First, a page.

Touch, by Courtney Maum

This novel is a little more commercial than the fiction I generally read, but I definitely enjoyed its sexiness and emotional intelligence. Sloane, at 39, is the most respected trend forecaster in the Western world. She lives in France with her long-time partner, Roman, childless and hoping to keep it that way. Accepting a six month consulting job with tech giant Mammoth, Sloane and Roman move to New York, less than a hour away from her friendly but rather estranged family. As Dax, the overbearing head of Mammoth, pushes Sloane toward the next hot tech device, she feels more and more strongly that humans will soon move away from technology and seek a reconnection with other people, yearning for the tactile experiences they've been lacking. At the same time, Roman predicts - very publicly - an end to penetrative sex and the rise of online-only interactions.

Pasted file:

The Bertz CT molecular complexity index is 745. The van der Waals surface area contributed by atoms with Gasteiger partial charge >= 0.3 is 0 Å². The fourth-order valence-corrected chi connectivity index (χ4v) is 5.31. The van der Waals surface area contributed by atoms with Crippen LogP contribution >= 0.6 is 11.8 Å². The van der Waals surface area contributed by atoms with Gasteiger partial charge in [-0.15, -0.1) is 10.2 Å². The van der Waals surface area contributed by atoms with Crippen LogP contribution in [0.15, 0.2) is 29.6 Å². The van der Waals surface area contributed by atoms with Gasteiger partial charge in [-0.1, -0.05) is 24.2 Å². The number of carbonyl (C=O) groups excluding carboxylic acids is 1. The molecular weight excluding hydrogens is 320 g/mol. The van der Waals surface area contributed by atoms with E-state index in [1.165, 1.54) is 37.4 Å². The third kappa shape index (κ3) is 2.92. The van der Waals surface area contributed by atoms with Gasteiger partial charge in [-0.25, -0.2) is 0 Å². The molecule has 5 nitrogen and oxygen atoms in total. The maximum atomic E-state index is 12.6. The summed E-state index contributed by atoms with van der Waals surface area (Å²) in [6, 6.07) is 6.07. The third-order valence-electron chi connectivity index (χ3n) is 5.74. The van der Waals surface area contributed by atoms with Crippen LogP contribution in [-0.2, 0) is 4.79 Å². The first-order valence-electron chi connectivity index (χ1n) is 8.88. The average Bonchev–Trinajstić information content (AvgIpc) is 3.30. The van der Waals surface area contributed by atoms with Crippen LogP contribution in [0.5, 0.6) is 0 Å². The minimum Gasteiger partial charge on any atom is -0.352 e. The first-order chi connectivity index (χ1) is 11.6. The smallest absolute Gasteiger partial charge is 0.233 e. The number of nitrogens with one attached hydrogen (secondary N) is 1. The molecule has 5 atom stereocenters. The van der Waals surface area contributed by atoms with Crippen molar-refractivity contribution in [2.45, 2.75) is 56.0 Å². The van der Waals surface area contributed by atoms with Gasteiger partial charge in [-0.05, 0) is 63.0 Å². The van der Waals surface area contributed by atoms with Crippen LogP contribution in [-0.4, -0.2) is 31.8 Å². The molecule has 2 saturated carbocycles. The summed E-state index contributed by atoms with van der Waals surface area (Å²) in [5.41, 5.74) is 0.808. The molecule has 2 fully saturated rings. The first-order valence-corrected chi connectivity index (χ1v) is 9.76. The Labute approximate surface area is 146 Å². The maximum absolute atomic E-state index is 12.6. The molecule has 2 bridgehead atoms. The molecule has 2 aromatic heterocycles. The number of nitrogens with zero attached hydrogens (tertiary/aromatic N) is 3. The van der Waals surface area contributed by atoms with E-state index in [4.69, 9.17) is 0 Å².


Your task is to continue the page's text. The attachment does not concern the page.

Sloane is at a crossroads, and while it's engaging to witness her transformation, she can be a bit annoying about it sometimes. What's really interesting is the glimpses we get into trend forecasting, a job Courtney Maum used to have. This isn't just proclaiming that orange is the next pink (though it is a little of that too). It's more about seeing into the future of human desire, tracking what we are now to predict what we will become in the next few years. As Sloane notes, it seems to be a game of opposites. If miniskirts are in this season, it'll be long hems the next. We're obsessed with out technology now, so soon we'll turn away from it, seeking change. Her message - and Maum's, presumably - resonates with some and terrifies others. I imagine her readers will react in much the same fashion.

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